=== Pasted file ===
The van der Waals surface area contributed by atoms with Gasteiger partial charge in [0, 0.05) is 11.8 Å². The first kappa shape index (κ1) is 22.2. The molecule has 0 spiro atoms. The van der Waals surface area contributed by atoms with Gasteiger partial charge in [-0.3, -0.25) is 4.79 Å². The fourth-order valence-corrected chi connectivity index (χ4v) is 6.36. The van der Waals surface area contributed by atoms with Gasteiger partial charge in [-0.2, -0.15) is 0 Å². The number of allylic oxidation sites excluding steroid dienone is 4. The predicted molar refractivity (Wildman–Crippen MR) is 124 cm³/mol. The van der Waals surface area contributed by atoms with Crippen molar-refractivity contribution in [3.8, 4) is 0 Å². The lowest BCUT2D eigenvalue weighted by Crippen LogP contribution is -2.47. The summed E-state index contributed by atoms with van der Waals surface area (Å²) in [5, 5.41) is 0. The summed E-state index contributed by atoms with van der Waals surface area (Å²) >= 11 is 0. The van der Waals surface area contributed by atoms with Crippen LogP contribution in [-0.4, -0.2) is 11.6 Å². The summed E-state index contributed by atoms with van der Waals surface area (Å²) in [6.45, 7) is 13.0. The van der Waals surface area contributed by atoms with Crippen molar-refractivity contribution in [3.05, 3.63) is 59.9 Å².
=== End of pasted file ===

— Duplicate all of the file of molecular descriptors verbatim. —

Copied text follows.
The van der Waals surface area contributed by atoms with Gasteiger partial charge in [0, 0.05) is 11.8 Å². The first kappa shape index (κ1) is 22.2. The molecule has 0 spiro atoms. The van der Waals surface area contributed by atoms with Gasteiger partial charge in [-0.3, -0.25) is 4.79 Å². The fourth-order valence-corrected chi connectivity index (χ4v) is 6.36. The van der Waals surface area contributed by atoms with Gasteiger partial charge in [-0.2, -0.15) is 0 Å². The number of allylic oxidation sites excluding steroid dienone is 4. The predicted molar refractivity (Wildman–Crippen MR) is 124 cm³/mol. The van der Waals surface area contributed by atoms with Crippen molar-refractivity contribution in [3.8, 4) is 0 Å². The lowest BCUT2D eigenvalue weighted by Crippen LogP contribution is -2.47. The summed E-state index contributed by atoms with van der Waals surface area (Å²) in [5, 5.41) is 0. The summed E-state index contributed by atoms with van der Waals surface area (Å²) >= 11 is 0. The van der Waals surface area contributed by atoms with Crippen LogP contribution in [-0.4, -0.2) is 11.6 Å². The summed E-state index contributed by atoms with van der Waals surface area (Å²) in [6.45, 7) is 13.0. The van der Waals surface area contributed by atoms with Crippen molar-refractivity contribution in [3.05, 3.63) is 59.9 Å².